Keep in mind these are not solutions. They're starter file so you can get going without having to struggle with all of the setup. Once you're done you should attempt this again but do it entirely from nothing so you know how that's done.
## Learning Objectives
As with all of these exercises you're not really learning about the parsing log files. Your actual goal is:
1. Learn how a [RegExp]( works.
2. Learn how to do more than just simple regular expression matching lines. This would be a next level challenge.
A small side adventure is how to load and process text files, but you should have learned that from Ex 01.

@ -1,3 +1,26 @@
## Replicate `ls`
This starts you off with a simple command line parsing library and a globbing library to get going.
This starts you off with a simple command line parsing library and a globbing library to get going named [fast-glob]( "Globbing" is what you're doing when you use regular expression patterns to match files like this:
ls *.txt
The `fast-glob` library is a good library with only one quirk to watch out for: It will not convert `\` (backslash) characters to `/` in your glob. That means if you use `C:\Users\zed\*.txt` it will fail. You'll have to convert all `\` to `/` on Windows.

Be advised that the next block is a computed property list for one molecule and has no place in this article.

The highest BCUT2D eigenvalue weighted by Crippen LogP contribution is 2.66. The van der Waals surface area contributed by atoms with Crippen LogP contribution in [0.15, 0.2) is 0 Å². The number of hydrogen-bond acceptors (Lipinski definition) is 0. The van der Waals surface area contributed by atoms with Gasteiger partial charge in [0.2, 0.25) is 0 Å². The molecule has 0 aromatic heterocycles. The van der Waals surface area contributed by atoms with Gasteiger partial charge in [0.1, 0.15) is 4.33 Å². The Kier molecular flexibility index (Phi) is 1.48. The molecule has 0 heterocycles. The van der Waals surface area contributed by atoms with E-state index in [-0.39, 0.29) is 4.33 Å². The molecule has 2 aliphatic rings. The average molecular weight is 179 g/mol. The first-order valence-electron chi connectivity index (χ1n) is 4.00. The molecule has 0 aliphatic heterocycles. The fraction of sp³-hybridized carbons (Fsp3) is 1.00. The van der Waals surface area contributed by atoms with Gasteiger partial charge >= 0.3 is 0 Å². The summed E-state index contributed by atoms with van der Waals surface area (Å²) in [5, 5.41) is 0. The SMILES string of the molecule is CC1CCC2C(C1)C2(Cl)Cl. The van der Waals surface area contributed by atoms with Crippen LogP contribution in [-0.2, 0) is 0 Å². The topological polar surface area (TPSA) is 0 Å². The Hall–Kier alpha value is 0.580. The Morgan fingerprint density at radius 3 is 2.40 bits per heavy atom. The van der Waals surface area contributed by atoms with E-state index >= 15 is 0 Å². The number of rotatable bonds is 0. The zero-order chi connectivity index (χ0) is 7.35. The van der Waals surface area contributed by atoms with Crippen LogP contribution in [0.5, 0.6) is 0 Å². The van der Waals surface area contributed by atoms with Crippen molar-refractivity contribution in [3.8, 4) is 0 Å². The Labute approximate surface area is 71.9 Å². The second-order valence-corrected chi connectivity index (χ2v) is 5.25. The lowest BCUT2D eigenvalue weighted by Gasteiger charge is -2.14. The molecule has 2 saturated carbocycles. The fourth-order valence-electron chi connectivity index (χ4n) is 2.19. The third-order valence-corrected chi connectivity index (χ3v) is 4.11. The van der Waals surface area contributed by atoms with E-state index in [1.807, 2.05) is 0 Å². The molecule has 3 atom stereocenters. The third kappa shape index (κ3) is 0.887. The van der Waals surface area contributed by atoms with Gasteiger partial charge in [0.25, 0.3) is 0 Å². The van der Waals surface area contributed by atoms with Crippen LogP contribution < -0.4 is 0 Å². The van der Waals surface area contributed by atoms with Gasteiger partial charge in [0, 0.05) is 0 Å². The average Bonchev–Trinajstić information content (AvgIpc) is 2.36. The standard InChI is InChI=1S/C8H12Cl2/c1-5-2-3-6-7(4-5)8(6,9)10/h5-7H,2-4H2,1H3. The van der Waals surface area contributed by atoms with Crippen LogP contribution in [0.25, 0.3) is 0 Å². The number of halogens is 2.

## File Attributes
Part of the `ls` command is printing out the attributes of a file. For that you'll need `fs.stat` found in the [fs]( module.
## Removing `fast-glob`
If you can get your `ls` copy working with `fast-glob` then try removing `fast-glob` and replicate its functionality with your own code. You'll need the [fs]( module and specifically the `readdir` function.
## Learning Objectives
As with all of the exercises thus far you aren't just learning how to replicated `ls` but you'll also:
1. Learn more about the `fs` module.
2. Learn how to process command line options. Try [commander](
3. Learn how to list files recursively based on a pattern using `fast-glob` and how `fast-glob` works by replacing it.
4. Learn about file attributes with the `fs.stat` function.

@ -1 +1,24 @@
## Replicate `find`
This exercise is very similar to the `ls` exercise, but instead of simply listing based on a pattern you are taking various commands to more finely control the search. This will help you solidify your understanding of the `fs` module which will be _essential_ for future exercises.